“I remember clearly that (then-District Attorney) Danny Craig was our guest speaker that month, so we had a packed house,” Blocker-Adams said. “So, when Mr. Morris, along with Michael Ryan, walked in the room, you should have seen the expressions on people’s faces. They were like, ‘Wow. How in the world did Helen get him here?’”

Before each breakfast, Blocker-Adams always asks first-time guests to stand and introduce themselves to the group.

“So, when Mr. Morris stood up, I will never forget what he said,” Blocker-Adams said, recalling the diverse group that was attending the breakfast that morning. “This is almost a quote. He said, ‘Wow. Now, this is what Augusta should look like.’ People were just kind of blown away.”

Since that day, Blocker-Adams said she believes the Chronicle’s editorial staff have watched her consistent commitment to the entire community.

“What has happened over the past eight or nine years since I first ran in 2005, the question of whether I was going to run for mayor, it never stopped,” Blocker-Adams said, laughing. “I could be sitting at a restaurant or pumping gas, and the question would always come up all the time.”

The questions about her running for mayor began to intensify during the sheriff’s race in 2012, she said.

“As more and more people approached me, I have strong faith, and I believe it is all about God’s timing,” she said. “I began asking, ‘Are you really sending me these signals by having all these people ask me about mayor?’”

Then, Blocker-Adams began thinking about all the young people she mentors through her Unlikely Allies Emerging Leaders Conference, which provides monthly all-day conferences for middle- and high-school students to help build their self-esteem, develop communication skills and encourage health and fitness.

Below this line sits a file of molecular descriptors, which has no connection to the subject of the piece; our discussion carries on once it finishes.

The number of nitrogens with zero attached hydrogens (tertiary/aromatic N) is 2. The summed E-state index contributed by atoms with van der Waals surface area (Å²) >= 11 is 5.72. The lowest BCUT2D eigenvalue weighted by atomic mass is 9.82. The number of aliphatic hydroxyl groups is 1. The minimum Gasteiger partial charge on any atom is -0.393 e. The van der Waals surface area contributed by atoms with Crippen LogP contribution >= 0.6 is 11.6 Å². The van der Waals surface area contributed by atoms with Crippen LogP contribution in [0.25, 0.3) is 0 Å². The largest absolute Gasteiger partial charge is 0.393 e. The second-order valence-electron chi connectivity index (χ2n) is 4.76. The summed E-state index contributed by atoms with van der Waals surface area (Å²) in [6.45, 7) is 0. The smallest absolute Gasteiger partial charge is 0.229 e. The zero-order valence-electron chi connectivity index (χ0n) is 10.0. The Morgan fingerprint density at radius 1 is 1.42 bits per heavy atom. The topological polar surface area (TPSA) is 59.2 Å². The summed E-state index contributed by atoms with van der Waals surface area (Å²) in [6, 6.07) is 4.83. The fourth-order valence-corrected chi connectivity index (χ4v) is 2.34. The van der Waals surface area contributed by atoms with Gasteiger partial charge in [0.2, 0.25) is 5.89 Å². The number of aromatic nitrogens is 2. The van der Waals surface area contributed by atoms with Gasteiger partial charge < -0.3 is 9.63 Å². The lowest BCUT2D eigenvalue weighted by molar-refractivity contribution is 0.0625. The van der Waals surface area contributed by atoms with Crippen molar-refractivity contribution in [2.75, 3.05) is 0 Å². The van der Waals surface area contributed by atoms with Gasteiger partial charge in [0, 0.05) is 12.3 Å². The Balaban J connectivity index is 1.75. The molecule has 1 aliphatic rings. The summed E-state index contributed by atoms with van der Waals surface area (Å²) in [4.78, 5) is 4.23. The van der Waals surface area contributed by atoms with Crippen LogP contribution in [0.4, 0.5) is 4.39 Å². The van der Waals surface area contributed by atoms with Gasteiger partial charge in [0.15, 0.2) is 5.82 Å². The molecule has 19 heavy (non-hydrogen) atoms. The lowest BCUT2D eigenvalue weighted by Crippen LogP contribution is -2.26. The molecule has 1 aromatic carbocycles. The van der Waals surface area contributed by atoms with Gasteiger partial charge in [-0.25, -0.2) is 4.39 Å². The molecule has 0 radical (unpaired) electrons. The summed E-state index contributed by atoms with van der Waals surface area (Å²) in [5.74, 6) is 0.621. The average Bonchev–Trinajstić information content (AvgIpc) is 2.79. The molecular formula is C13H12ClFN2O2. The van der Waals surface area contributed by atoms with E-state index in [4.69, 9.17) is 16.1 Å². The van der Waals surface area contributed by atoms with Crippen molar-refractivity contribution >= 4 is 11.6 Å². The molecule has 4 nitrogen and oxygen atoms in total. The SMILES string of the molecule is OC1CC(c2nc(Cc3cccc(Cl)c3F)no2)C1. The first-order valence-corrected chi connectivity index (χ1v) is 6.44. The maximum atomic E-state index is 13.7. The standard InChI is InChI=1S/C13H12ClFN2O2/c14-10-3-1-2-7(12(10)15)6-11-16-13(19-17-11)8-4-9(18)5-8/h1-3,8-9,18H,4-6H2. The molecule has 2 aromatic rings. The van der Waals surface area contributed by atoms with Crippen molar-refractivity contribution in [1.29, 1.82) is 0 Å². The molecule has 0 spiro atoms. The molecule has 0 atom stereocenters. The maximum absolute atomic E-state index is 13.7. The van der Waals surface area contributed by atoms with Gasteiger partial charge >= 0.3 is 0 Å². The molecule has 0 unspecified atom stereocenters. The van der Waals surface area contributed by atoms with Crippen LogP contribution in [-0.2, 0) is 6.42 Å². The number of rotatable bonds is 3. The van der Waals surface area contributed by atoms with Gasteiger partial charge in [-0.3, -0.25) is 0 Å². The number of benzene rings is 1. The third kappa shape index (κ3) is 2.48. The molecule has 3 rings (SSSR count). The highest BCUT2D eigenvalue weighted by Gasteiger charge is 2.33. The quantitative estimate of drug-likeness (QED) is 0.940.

“I am always talking to them about following their dreams and taking a risk and believing in themselves,” Blocker-Adams said. “And I said, ‘You know what? I have got to walk the walk and talk the talk. All of these people are approaching me to run for mayor. I have the skill sets, I know the needs in all aspects of this community and I’m engaged in the community. I have been for years. I have to run.’”

Ever since she ran in 2005, Blocker-Adams said she has never turned her back on her original platform to promote economic development, reduce crime, support community and public health and improve the local schools.

“My platform is a part of who I am,” Blocker-Adams said. “People who know me realize it’s just an extension of me. So, for me to not to continue to make a difference after the 2005 race, that doesn’t compute with me.”

However, this time around, Blocker-Adams said she is more experienced and more prepared to take on the role as mayor.

“I can make a bigger impact and I can touch the lives of more people,” she said. “I can truly make a real, significant difference by utilizing my bridge-building skills and my ability to interact with any group of people, whether they are poor, rich, black, white, Republican or Democrat.”

Those skills make her a stronger candidate than her opponents, she said.

“There is no other candidate who can do that in the way that I can that’s not intimidating,” Blocker-Adams said. “I’m very approachable and I listen. Right now, this community is starving for someone who has the skills that I have.”

Blocker-Adams insists she has more enthusiasm for this city than all the other four candidates combined.

“As mayor, out of all the five candidates, there’s no other candidate who has the energy, enthusiasm and passion all in one package,” she said. “It is unmatched. Combined, all of the others don’t have it.”

And while some will point out that Blocker-Adams has never actually held office, she says that is in no way a deterrent.

“Sure, I don’t have that in-house experience like Commissioner Alvin Mason or even a Hardie Davis, but that can be learned over time. That is not rocket science,” she said. “Dealing with diverse groups of people, being a team builder and a team player, that’s what people gravitate to and that’s what I’m all about.”


Alvin Mason

Experience. That is what sets Augusta Commissioner Alvin Mason apart from the rest of the candidates for mayor.

“I’ve been a county commissioner for seven years and a mayor pro tem for two years,” Mason said. “No one else can say that.”